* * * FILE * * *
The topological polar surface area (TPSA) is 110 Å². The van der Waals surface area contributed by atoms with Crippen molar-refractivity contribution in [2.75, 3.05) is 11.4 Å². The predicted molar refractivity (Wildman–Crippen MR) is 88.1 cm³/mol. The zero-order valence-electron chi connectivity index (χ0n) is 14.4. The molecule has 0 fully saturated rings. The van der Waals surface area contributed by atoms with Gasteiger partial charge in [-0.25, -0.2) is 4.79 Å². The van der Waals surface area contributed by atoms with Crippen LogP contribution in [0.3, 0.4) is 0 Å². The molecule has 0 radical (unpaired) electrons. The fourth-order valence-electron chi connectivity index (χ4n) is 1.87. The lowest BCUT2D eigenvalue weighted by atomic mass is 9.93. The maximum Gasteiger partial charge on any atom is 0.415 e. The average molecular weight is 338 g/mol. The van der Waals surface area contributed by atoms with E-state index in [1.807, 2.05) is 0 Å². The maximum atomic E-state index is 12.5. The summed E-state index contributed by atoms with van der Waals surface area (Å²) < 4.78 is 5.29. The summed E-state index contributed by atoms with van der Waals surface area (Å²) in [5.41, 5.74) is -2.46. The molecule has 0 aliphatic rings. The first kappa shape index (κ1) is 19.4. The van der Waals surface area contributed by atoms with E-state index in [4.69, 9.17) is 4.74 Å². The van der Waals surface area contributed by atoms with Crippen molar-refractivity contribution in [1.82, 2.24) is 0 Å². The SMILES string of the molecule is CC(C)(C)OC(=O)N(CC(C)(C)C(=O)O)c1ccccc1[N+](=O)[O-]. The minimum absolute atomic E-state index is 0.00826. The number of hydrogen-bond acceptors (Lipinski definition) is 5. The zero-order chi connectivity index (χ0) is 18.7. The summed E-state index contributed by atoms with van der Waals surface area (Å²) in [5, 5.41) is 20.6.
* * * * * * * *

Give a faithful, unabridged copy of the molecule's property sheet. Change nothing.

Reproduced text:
The topological polar surface area (TPSA) is 110 Å². The van der Waals surface area contributed by atoms with Crippen molar-refractivity contribution in [2.75, 3.05) is 11.4 Å². The predicted molar refractivity (Wildman–Crippen MR) is 88.1 cm³/mol. The zero-order valence-electron chi connectivity index (χ0n) is 14.4. The molecule has 0 fully saturated rings. The van der Waals surface area contributed by atoms with Gasteiger partial charge in [-0.25, -0.2) is 4.79 Å². The van der Waals surface area contributed by atoms with Crippen LogP contribution in [0.3, 0.4) is 0 Å². The molecule has 0 radical (unpaired) electrons. The fourth-order valence-electron chi connectivity index (χ4n) is 1.87. The lowest BCUT2D eigenvalue weighted by atomic mass is 9.93. The maximum Gasteiger partial charge on any atom is 0.415 e. The average molecular weight is 338 g/mol. The van der Waals surface area contributed by atoms with E-state index in [1.807, 2.05) is 0 Å². The maximum atomic E-state index is 12.5. The summed E-state index contributed by atoms with van der Waals surface area (Å²) < 4.78 is 5.29. The summed E-state index contributed by atoms with van der Waals surface area (Å²) in [5.41, 5.74) is -2.46. The molecule has 0 aliphatic rings. The first kappa shape index (κ1) is 19.4. The van der Waals surface area contributed by atoms with E-state index in [4.69, 9.17) is 4.74 Å². The van der Waals surface area contributed by atoms with Crippen molar-refractivity contribution in [1.82, 2.24) is 0 Å². The SMILES string of the molecule is CC(C)(C)OC(=O)N(CC(C)(C)C(=O)O)c1ccccc1[N+](=O)[O-]. The minimum absolute atomic E-state index is 0.00826. The number of hydrogen-bond acceptors (Lipinski definition) is 5. The zero-order chi connectivity index (χ0) is 18.7. The summed E-state index contributed by atoms with van der Waals surface area (Å²) in [5, 5.41) is 20.6.